I have a dream,

That when I speak fondly of my maternal grandfather, whose mother was a blue-eyed German immigrant who taught him all of the old German cooking secrets, and who inherited his height and stoicism from his Choctaw Indian father, people won't treat my memories like "stories"; fictional and fanciful tales that I've made up because there's no way in hell this dark-skinned woman before you could possibly have had a "white" grandfather who grew up next to an Amish farm in Pennsylvania. 
Or when I show people photos of my mother’s parents, grandparents, great aunts and uncles, and cousins, that for once I won’t see disbelief on these people’s faces or hear it in their voice as they say “THAT’S your great grandmother?”

I have a dream,

That even though I have learned to embrace an identity of a “black woman” because the color of my skin brands me so, I have not forgotten, nor do I deny the Native American, and European roots that represent actually the largest percentage of my DNA make-up.

I have a dream, a dream that I hope will come true in the future where the children I won’t have given birth to will know a world where a woman is just a woman. Or just an American. Or can be truly defined as what they are; someone like me – An African-American, Micosookee, Choctaw, Cherokee, German, Scottish hodgepodge.

Monday, June 10, 2013

SIFF 2013 - The Final Round Up

The 2013 Seattle International Film Festival finished up yesterday, June 9, 2013. I saw over 20 films which is my typical amount, but for some reason felt like more of an accomplishment this year than in the past. The theme for me this year was definitely "Documentaries". I saw eight in total and they were all amazing in their own unique ways.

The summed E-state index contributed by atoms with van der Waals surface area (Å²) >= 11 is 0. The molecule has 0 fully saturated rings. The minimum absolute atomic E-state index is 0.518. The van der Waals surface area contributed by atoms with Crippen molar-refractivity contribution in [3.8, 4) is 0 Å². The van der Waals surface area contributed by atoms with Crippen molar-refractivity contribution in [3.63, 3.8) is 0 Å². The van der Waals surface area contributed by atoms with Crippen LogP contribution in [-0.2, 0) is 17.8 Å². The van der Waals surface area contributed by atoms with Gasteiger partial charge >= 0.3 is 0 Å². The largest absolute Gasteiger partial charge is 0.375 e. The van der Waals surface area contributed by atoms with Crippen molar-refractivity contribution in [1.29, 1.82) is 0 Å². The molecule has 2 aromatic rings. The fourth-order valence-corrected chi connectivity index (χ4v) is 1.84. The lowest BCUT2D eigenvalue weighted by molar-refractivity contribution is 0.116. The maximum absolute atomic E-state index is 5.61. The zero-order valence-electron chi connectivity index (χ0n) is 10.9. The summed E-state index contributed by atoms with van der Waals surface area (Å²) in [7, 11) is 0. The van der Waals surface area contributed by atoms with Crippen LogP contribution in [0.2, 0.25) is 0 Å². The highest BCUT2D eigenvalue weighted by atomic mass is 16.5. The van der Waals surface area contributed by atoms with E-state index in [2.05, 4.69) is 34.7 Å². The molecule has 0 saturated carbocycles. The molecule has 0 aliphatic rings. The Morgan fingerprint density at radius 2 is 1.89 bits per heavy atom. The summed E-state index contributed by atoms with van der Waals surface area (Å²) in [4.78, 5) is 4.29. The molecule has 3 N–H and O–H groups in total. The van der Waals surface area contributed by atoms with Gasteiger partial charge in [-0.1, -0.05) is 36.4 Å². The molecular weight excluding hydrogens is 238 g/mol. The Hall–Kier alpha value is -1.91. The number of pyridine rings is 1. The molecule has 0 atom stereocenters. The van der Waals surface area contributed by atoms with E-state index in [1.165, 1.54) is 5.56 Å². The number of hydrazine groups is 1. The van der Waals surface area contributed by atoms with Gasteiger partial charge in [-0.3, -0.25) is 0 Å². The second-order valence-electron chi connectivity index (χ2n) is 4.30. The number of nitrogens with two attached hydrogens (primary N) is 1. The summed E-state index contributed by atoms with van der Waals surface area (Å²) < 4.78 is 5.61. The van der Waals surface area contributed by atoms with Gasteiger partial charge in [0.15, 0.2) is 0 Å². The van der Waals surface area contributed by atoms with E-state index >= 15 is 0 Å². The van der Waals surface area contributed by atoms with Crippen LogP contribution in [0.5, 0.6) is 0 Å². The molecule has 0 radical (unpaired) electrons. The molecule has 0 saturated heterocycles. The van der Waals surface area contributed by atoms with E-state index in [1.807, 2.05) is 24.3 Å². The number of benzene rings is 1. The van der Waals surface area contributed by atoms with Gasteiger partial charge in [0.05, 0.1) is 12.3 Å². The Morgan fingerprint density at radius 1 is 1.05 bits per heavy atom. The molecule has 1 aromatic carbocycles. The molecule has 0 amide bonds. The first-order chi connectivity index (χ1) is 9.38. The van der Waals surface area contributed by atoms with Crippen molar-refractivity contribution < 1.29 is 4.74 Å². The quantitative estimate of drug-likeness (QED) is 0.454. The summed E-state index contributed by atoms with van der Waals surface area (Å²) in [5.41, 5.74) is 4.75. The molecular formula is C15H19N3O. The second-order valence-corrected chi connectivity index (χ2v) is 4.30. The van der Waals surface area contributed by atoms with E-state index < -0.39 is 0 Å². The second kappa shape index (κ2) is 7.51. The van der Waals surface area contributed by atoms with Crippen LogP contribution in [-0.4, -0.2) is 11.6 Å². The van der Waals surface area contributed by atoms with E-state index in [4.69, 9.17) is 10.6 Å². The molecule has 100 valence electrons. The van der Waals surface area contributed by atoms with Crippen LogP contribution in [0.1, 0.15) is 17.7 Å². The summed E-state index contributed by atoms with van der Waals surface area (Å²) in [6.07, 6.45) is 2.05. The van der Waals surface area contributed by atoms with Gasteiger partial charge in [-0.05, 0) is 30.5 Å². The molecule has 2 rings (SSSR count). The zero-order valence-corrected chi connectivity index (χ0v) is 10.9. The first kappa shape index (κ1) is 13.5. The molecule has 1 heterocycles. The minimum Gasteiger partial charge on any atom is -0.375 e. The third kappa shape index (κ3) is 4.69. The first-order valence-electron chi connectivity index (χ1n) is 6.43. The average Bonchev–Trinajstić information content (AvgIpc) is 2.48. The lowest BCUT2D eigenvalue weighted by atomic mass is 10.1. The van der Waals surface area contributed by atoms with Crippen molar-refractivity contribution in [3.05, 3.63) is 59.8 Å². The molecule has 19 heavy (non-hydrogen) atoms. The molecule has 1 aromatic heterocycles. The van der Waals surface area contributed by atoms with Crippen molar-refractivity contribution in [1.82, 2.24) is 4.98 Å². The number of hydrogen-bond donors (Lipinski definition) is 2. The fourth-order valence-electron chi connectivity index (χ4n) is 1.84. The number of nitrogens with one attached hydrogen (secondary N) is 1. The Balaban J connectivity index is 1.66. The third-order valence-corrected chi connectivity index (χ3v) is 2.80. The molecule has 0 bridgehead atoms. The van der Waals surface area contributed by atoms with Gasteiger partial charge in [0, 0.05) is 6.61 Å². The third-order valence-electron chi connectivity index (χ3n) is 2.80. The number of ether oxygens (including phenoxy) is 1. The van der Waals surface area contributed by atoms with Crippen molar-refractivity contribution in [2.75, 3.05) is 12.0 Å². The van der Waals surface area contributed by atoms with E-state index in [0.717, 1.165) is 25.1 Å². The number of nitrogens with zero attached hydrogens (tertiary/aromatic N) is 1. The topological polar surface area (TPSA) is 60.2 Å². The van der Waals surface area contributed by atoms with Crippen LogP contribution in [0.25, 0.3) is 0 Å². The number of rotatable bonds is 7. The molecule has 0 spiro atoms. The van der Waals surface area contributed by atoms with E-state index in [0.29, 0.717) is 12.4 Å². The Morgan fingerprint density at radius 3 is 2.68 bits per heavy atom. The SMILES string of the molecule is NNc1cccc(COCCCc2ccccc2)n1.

As in years past, my picks for what was great at SIFF do not jibe with my fellow audience members. Did we see the same movies? That Nixon thing for best documentary? The hell? Totally don't get it.
Anyway, here are my reviews of the films I saw in the last week of the festival.

Alice Walker: Beauty in Truth -
Wow. Was there a lot I didn't know about one of my favorite authors. Walker's life has been fascinating. And who knew about her weird daughter totally cutting Walker out of her life recently. Bonus: Alice Walker was there and I got to shake her hand. I had this weird moment when she was holding my hand that my mother was watching; I started to tear up. I hope she didn't notice, or that if she did she just thought that I was some weird super fan and just dismissed me. I'd rather that than have to explain that Alice Walker was weirdly giving off "mom vibes" to me?

Twenty Feet from Stardom -